By Stephanie McGeary
Shoppers are usually willing to pay the extra price for organic foods, assuming that they are lessening their exposure to harmful pesticides. But consumers may be paying in more ways than one. By trusting that their food is chemical-free, people may be risking their health by unknowingly ingesting potentially dangerous chemicals. Even with the certified “USDA Organic” label, foods, including chia seeds can contain the dangerous herbicide paraquat.
Arcata resident and North Coast Food Co-op shopper, Karen Shepherd, always buys organic when possible. Shepherd, a 63-year-old child care provider, said that she doesn’t want to expose herself, or the children she takes care of, to pesticides. However, she does not necessarily believe that buying organic groceries is fool-proof.
“It doesn’t surprise me at all that there would still be some pesticides in organic food. That’s why I grow a lot of my food myself. I know I can trust it,” Shepherd said. “But I still think organic is better than the alternative.”
So, what exactly does “organic” mean? According to the USDA website, organic labeling indicates that the product has been produced through approved methods which “integrate cultural, biological and mechanical practices that foster cycling of resources, promote ecological balance and conserve biodiversity. Synthetic fertilizers, sewage sludge, irradiation and genetic engineering may not be used.”
That all sounds pretty good. But there are a few exceptions to the USDA labeling standards that are not keeping labeled “organic” products in the clear. For one thing, to be labelled “organic” a product must only contain 95% organic ingredients. Only if a product is labelled as “100% Certified Organic” does it contain no non-organic products. Many consumers are unaware of this difference.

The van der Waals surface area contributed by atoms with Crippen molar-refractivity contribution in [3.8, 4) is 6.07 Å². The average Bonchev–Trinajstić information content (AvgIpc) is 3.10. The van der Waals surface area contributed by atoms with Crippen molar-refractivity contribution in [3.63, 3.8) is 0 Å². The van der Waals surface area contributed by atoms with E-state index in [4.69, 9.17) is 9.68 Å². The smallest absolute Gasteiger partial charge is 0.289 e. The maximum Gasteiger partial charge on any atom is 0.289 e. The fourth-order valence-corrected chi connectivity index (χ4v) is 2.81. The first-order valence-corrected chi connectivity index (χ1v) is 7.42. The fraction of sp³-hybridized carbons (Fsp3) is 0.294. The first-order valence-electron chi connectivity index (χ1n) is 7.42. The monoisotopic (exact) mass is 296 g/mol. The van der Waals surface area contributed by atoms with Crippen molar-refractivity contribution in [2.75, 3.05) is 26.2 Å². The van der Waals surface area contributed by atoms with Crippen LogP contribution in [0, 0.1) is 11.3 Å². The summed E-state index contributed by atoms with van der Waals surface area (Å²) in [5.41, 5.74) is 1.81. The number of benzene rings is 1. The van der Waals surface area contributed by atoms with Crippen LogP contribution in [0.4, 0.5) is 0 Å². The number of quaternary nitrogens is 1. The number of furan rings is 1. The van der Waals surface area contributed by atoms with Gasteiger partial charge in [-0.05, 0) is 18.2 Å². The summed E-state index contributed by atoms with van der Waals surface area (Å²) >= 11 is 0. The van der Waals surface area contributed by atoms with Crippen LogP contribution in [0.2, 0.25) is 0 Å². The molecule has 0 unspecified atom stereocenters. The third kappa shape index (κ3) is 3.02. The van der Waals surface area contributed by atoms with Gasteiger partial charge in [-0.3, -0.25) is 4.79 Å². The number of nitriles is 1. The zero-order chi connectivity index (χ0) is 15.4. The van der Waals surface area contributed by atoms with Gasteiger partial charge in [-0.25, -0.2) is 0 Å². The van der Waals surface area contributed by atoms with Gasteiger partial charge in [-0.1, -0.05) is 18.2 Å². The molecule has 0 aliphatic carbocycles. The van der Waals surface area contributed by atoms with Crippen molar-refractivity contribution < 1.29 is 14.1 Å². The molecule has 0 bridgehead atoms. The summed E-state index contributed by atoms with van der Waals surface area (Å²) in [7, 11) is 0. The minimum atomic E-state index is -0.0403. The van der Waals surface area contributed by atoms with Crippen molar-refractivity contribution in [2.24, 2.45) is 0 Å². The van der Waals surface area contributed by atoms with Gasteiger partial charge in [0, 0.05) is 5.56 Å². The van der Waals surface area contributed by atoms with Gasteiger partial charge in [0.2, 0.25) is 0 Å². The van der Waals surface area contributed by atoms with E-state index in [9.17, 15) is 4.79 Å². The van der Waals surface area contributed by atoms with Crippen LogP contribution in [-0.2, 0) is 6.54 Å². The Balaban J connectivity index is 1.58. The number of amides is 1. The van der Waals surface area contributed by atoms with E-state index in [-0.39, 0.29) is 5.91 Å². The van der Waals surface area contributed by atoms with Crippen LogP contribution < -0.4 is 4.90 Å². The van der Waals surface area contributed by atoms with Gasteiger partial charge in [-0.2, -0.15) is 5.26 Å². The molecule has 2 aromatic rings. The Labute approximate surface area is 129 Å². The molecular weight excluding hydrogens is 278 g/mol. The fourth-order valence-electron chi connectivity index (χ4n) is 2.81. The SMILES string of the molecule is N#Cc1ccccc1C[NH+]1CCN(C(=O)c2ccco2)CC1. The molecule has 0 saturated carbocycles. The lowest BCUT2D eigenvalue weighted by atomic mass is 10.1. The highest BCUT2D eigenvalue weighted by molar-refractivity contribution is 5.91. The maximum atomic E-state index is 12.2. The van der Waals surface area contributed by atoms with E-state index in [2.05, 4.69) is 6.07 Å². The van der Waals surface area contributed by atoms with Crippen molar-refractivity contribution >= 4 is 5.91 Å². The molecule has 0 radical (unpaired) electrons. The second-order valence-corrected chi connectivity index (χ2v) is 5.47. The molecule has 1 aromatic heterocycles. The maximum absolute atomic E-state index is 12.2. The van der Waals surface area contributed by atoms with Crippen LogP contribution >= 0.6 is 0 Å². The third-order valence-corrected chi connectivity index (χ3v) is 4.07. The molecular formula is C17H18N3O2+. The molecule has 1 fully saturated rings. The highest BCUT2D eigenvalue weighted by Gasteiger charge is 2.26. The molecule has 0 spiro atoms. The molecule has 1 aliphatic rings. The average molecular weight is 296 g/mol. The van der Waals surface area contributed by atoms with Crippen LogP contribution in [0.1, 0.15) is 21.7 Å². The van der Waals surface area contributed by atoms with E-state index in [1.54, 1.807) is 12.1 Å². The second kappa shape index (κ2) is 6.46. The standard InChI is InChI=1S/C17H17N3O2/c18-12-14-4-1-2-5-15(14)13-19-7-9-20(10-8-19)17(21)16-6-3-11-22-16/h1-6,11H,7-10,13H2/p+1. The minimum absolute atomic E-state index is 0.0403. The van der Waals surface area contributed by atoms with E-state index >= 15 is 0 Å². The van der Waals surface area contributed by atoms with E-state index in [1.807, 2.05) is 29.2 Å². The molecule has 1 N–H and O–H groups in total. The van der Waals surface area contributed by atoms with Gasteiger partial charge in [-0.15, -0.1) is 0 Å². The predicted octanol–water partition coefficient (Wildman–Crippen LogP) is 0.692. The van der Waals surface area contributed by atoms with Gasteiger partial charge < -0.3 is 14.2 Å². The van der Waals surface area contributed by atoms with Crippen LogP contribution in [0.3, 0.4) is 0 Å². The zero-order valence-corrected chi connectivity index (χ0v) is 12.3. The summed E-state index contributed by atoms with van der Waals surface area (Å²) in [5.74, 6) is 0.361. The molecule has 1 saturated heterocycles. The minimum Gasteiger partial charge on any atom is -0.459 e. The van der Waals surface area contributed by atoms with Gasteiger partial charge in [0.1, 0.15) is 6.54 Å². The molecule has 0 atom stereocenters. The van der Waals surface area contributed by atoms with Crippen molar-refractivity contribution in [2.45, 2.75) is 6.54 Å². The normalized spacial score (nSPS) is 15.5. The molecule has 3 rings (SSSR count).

Another issue is that there are many synthetic pesticides allowed in organic crop production, according to the USDA standards. Whats even worse is that many dangerous synthetic substances, although not specifically allowed, can be acceptable if they are under the tolerances as set by the EPA.
Local chemist for North Coast Laboratories Bradley Thompson said that he believes certain chemicals, such as paraquat, aren’t being tested for at all. Some samples being brought to his lab, including water, soil and “organic” chia seeds, have been testing positive for the presence of paraquat.
“The frequency of paraquat has been increasing,” Thompson said. “Hits were rare and now it’s in every run. About two-thirds of my samples come up hot.”
One product that Thompson has tested in his laboratory is a popular brand of chia seeds, Nutiva. Stamped on the front of Nutiva’s bags is that trusted label “USDA Organic.” But in his testing, Thompson has been finding a presence of paraquat in the seeds.
Paraquat, or bipyridinium dichloride, is a toxic chemical which is often used as an herbicide to control weeds in farming. It is deadly to humans if ingested in large amounts and, according to the Centers for Disease Control and Prevention, exposure in small amounts can result in heart failure, kidney failure, liver failure and scarring of the lungs.
Thompson says he believes the chia manufacturers use paraquat to whither off the leaves of their plants in order to make the seeds easier to harvest.
“Of course, the manufacturers claim it doesn’t get in the seeds,” Thompson said. “They say they’ve got the studies to prove it. But obviously it’s not true.”
With all of these confusing standards and misleading labels, it can be difficult for a person who wants to eat organic to feel safe about what they are buying. In order to be sure about what you are getting, Thompson suggests buying local over simply buying organic.
“Go to the farmer’s market. Know your farmers,” said Thompson. “Or here’s a suggestion: grow your own food!”